Protection against unfair dismissal

All dismissals must be objectively justified. It will not normally be considered an objective basis to make permanent employees redundant and then replace them with self-employed contractors (such as freelancers), unless it is necessary to ensure that the business remains a going concern. Special redundancy protection applies in the event of illness, military service, during pregnancy and after pregnancy or adoption.

Further readings: Special protection against redundancy

Working Environment Act on protection against termination of employment due to sickness (in Norwegian only)

Working Environment Act on protection against termination of employment due to pregnancy, birth, or adoption (In Norwegian only)

Working Environment Act on protection against termination of employment due to military service (in Norwegian only)

Period of notice

The period of notice is linked to the length of time that the employee has been employed and the age of the employee concerned. The period of notice is normally determined in whole calendar months commencing on the first day of the month after the month in which the redundancy notice is issued. The rules concerning period of notice also apply to temporary employees.

Age of employee/Duration of employment Under 50 50 – 54 55 – 59 Over 60
Employed for less than 5 years 1 month 1 month 1 month 1 month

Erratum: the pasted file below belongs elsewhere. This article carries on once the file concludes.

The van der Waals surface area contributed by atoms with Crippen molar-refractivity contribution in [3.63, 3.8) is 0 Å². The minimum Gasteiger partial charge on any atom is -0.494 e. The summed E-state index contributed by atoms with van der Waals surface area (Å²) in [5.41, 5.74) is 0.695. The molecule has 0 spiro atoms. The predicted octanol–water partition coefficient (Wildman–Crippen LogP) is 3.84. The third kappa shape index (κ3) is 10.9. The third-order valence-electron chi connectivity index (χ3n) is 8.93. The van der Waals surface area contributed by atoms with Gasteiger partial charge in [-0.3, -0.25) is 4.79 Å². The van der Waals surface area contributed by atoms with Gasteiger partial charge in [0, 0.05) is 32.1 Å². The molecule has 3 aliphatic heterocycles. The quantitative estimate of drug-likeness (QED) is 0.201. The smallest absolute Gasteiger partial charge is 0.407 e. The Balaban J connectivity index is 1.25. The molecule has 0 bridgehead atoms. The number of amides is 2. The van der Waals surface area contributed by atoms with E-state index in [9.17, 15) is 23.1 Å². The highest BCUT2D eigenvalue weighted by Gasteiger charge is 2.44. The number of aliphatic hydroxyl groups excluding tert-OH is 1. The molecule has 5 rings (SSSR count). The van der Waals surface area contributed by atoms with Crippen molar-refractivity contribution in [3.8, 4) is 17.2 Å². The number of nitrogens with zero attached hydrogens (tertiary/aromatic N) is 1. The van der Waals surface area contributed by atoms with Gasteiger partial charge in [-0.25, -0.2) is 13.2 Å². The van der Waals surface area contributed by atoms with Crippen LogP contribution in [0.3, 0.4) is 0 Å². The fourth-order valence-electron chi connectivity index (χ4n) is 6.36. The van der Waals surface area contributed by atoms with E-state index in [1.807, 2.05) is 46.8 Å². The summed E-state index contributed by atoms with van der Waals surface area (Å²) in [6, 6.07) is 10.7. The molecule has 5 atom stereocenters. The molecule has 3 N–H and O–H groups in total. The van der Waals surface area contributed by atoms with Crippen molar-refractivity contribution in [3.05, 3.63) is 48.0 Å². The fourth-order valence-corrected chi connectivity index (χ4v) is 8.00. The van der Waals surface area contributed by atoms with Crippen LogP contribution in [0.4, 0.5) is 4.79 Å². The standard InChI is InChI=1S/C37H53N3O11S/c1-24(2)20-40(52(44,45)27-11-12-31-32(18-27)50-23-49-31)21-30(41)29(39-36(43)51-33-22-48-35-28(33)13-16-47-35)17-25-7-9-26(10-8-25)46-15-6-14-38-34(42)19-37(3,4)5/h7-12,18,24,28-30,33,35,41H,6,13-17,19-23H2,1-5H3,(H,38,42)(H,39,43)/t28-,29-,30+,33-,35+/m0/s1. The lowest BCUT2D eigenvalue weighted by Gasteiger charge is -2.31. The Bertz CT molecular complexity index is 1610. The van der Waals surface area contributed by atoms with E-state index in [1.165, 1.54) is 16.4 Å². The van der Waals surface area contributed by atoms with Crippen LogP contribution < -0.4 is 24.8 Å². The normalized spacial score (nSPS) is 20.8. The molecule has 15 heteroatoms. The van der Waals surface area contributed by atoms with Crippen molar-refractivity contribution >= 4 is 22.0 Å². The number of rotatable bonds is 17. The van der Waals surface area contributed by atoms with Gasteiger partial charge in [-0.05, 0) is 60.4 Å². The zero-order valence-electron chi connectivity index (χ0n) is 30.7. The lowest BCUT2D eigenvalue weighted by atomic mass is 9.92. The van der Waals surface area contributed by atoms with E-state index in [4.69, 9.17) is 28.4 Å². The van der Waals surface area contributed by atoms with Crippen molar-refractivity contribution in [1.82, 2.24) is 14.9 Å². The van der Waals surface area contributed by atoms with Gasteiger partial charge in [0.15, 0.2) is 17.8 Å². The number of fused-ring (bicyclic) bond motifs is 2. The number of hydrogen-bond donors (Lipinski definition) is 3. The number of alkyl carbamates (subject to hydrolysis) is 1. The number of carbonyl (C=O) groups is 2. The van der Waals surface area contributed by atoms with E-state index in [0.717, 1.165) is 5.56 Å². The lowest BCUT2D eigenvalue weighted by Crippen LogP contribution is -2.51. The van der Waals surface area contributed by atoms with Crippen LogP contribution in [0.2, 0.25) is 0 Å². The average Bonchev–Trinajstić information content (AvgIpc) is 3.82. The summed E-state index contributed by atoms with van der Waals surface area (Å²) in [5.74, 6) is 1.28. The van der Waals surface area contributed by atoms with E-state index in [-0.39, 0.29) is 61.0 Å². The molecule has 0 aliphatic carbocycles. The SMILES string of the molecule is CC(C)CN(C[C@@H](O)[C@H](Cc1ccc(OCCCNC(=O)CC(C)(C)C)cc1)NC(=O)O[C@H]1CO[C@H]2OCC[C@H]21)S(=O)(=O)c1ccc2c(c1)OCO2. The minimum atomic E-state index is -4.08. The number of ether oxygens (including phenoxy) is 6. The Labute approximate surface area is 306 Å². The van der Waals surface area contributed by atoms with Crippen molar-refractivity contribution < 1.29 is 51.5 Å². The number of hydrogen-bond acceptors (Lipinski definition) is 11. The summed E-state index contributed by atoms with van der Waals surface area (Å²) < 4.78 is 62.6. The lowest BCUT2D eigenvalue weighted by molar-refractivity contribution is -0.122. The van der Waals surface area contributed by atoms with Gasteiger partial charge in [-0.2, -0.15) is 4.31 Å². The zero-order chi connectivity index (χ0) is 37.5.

Employed for more than 5 years 2 months 2 months 2 months 2 months
Employed for more than 10 years 3 months 4 months* 5 months* 6 months*

*In the event of resignation by the employee, the period of notice is never more than three months.

Agreement to use a shorter period of notice may only be reached between an employer and elected representatives if the enterprise is bound by a collective agreement.

Notice period during trial periods

At the time of appointment, you and your employee can agree on a trial period of up to six months. During the trial period, a mutual period of notice of 14 days will apply. The period of notice of 14 days only applies if the termination of employment is due to the employee's adaptation to the work, professional competence or reliability. If you have agreed a trial period, this must be stated in the employment agreement.